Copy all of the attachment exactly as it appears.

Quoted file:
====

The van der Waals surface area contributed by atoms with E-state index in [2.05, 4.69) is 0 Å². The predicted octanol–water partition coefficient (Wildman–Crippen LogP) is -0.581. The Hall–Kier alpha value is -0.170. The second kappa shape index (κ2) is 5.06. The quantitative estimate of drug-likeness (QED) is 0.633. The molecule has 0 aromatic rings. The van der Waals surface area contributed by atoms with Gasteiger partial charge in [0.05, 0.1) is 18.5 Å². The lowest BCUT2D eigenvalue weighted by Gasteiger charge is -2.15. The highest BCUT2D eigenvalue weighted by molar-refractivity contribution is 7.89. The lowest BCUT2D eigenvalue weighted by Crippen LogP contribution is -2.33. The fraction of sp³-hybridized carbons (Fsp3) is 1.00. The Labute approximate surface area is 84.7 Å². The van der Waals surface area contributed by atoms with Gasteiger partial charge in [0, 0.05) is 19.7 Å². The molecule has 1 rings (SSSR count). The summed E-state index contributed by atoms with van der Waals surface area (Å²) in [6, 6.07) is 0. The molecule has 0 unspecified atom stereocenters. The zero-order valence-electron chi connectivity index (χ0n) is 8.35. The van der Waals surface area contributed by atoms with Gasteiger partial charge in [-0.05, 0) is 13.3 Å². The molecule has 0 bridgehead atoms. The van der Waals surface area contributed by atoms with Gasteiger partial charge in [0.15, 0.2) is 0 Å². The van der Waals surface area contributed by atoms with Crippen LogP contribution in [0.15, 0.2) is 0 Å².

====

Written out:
The van der Waals surface area contributed by atoms with E-state index in [2.05, 4.69) is 0 Å². The predicted octanol–water partition coefficient (Wildman–Crippen LogP) is -0.581. The Hall–Kier alpha value is -0.170. The second kappa shape index (κ2) is 5.06. The quantitative estimate of drug-likeness (QED) is 0.633. The molecule has 0 aromatic rings. The van der Waals surface area contributed by atoms with Gasteiger partial charge in [0.05, 0.1) is 18.5 Å². The lowest BCUT2D eigenvalue weighted by Gasteiger charge is -2.15. The highest BCUT2D eigenvalue weighted by molar-refractivity contribution is 7.89. The lowest BCUT2D eigenvalue weighted by Crippen LogP contribution is -2.33. The fraction of sp³-hybridized carbons (Fsp3) is 1.00. The Labute approximate surface area is 84.7 Å². The van der Waals surface area contributed by atoms with Gasteiger partial charge in [0, 0.05) is 19.7 Å². The molecule has 1 rings (SSSR count). The summed E-state index contributed by atoms with van der Waals surface area (Å²) in [6, 6.07) is 0. The molecule has 0 unspecified atom stereocenters. The zero-order valence-electron chi connectivity index (χ0n) is 8.35. The van der Waals surface area contributed by atoms with Gasteiger partial charge in [-0.05, 0) is 13.3 Å². The molecule has 0 bridgehead atoms. The van der Waals surface area contributed by atoms with Gasteiger partial charge in [0.15, 0.2) is 0 Å². The van der Waals surface area contributed by atoms with Crippen LogP contribution in [0.15, 0.2) is 0 Å².